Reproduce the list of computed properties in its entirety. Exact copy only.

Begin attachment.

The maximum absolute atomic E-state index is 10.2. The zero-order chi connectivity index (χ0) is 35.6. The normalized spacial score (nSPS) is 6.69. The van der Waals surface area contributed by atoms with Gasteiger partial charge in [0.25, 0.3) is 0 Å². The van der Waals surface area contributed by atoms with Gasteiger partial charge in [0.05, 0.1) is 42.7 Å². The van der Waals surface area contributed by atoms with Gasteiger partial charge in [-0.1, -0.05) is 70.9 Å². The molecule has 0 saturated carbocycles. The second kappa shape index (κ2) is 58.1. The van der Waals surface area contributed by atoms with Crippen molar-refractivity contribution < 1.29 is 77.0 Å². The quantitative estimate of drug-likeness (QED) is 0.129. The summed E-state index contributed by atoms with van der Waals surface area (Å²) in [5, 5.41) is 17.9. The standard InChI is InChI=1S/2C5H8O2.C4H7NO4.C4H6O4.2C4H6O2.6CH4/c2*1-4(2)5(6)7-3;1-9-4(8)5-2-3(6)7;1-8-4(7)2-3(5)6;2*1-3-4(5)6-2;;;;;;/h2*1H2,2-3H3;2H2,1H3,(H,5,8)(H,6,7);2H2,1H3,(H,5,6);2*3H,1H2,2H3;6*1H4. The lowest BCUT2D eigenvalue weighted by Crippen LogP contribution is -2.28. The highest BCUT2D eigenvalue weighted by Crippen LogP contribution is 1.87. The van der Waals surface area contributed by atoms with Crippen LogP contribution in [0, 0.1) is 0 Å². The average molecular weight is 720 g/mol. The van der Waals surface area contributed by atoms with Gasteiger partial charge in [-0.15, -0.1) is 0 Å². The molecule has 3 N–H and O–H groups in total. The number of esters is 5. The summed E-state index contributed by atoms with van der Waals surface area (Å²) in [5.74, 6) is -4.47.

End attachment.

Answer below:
The maximum absolute atomic E-state index is 10.2. The zero-order chi connectivity index (χ0) is 35.6. The normalized spacial score (nSPS) is 6.69. The van der Waals surface area contributed by atoms with Gasteiger partial charge in [0.25, 0.3) is 0 Å². The van der Waals surface area contributed by atoms with Gasteiger partial charge in [0.05, 0.1) is 42.7 Å². The van der Waals surface area contributed by atoms with Gasteiger partial charge in [-0.1, -0.05) is 70.9 Å². The molecule has 0 saturated carbocycles. The second kappa shape index (κ2) is 58.1. The van der Waals surface area contributed by atoms with Crippen molar-refractivity contribution < 1.29 is 77.0 Å². The quantitative estimate of drug-likeness (QED) is 0.129. The summed E-state index contributed by atoms with van der Waals surface area (Å²) in [5, 5.41) is 17.9. The standard InChI is InChI=1S/2C5H8O2.C4H7NO4.C4H6O4.2C4H6O2.6CH4/c2*1-4(2)5(6)7-3;1-9-4(8)5-2-3(6)7;1-8-4(7)2-3(5)6;2*1-3-4(5)6-2;;;;;;/h2*1H2,2-3H3;2H2,1H3,(H,5,8)(H,6,7);2H2,1H3,(H,5,6);2*3H,1H2,2H3;6*1H4. The lowest BCUT2D eigenvalue weighted by Crippen LogP contribution is -2.28. The highest BCUT2D eigenvalue weighted by Crippen LogP contribution is 1.87. The van der Waals surface area contributed by atoms with Crippen LogP contribution in [0, 0.1) is 0 Å². The average molecular weight is 720 g/mol. The van der Waals surface area contributed by atoms with Gasteiger partial charge in [-0.15, -0.1) is 0 Å². The molecule has 3 N–H and O–H groups in total. The number of esters is 5. The summed E-state index contributed by atoms with van der Waals surface area (Å²) in [5.74, 6) is -4.47.